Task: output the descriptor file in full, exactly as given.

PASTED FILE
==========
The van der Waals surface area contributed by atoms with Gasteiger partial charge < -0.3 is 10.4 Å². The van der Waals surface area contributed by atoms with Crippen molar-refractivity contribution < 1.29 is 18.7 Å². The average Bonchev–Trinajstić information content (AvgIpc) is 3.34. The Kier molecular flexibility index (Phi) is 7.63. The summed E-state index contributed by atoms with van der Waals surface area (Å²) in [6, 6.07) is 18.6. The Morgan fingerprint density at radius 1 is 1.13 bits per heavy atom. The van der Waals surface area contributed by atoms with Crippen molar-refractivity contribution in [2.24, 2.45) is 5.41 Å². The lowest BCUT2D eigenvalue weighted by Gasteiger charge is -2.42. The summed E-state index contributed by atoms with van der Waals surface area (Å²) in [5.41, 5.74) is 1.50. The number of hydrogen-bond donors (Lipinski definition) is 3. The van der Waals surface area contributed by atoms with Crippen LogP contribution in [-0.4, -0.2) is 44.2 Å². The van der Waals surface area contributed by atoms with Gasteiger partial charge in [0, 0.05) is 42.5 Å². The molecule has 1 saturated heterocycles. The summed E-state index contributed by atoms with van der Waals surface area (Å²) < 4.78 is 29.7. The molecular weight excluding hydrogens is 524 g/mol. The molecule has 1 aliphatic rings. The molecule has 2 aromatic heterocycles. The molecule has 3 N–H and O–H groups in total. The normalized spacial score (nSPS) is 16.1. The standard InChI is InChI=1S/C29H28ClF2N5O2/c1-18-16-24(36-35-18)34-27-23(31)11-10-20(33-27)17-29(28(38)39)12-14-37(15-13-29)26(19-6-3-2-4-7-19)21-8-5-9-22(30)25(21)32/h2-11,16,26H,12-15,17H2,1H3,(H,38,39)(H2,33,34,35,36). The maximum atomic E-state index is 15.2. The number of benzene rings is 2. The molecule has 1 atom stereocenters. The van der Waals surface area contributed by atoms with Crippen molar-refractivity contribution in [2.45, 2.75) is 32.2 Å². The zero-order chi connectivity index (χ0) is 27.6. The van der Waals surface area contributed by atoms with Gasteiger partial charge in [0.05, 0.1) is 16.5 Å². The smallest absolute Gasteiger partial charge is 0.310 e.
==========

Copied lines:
The van der Waals surface area contributed by atoms with Gasteiger partial charge < -0.3 is 10.4 Å². The van der Waals surface area contributed by atoms with Crippen molar-refractivity contribution < 1.29 is 18.7 Å². The average Bonchev–Trinajstić information content (AvgIpc) is 3.34. The Kier molecular flexibility index (Phi) is 7.63. The summed E-state index contributed by atoms with van der Waals surface area (Å²) in [6, 6.07) is 18.6. The Morgan fingerprint density at radius 1 is 1.13 bits per heavy atom. The van der Waals surface area contributed by atoms with Crippen molar-refractivity contribution in [2.24, 2.45) is 5.41 Å². The lowest BCUT2D eigenvalue weighted by Gasteiger charge is -2.42. The summed E-state index contributed by atoms with van der Waals surface area (Å²) in [5.41, 5.74) is 1.50. The number of hydrogen-bond donors (Lipinski definition) is 3. The van der Waals surface area contributed by atoms with Crippen LogP contribution in [-0.4, -0.2) is 44.2 Å². The van der Waals surface area contributed by atoms with Gasteiger partial charge in [0, 0.05) is 42.5 Å². The molecule has 1 saturated heterocycles. The summed E-state index contributed by atoms with van der Waals surface area (Å²) < 4.78 is 29.7. The molecular weight excluding hydrogens is 524 g/mol. The molecule has 1 aliphatic rings. The molecule has 2 aromatic heterocycles. The molecule has 3 N–H and O–H groups in total. The normalized spacial score (nSPS) is 16.1. The standard InChI is InChI=1S/C29H28ClF2N5O2/c1-18-16-24(36-35-18)34-27-23(31)11-10-20(33-27)17-29(28(38)39)12-14-37(15-13-29)26(19-6-3-2-4-7-19)21-8-5-9-22(30)25(21)32/h2-11,16,26H,12-15,17H2,1H3,(H,38,39)(H2,33,34,35,36). The maximum atomic E-state index is 15.2. The number of benzene rings is 2. The molecule has 1 atom stereocenters. The van der Waals surface area contributed by atoms with Crippen molar-refractivity contribution in [2.45, 2.75) is 32.2 Å². The zero-order chi connectivity index (χ0) is 27.6. The van der Waals surface area contributed by atoms with Gasteiger partial charge in [0.05, 0.1) is 16.5 Å². The smallest absolute Gasteiger partial charge is 0.310 e.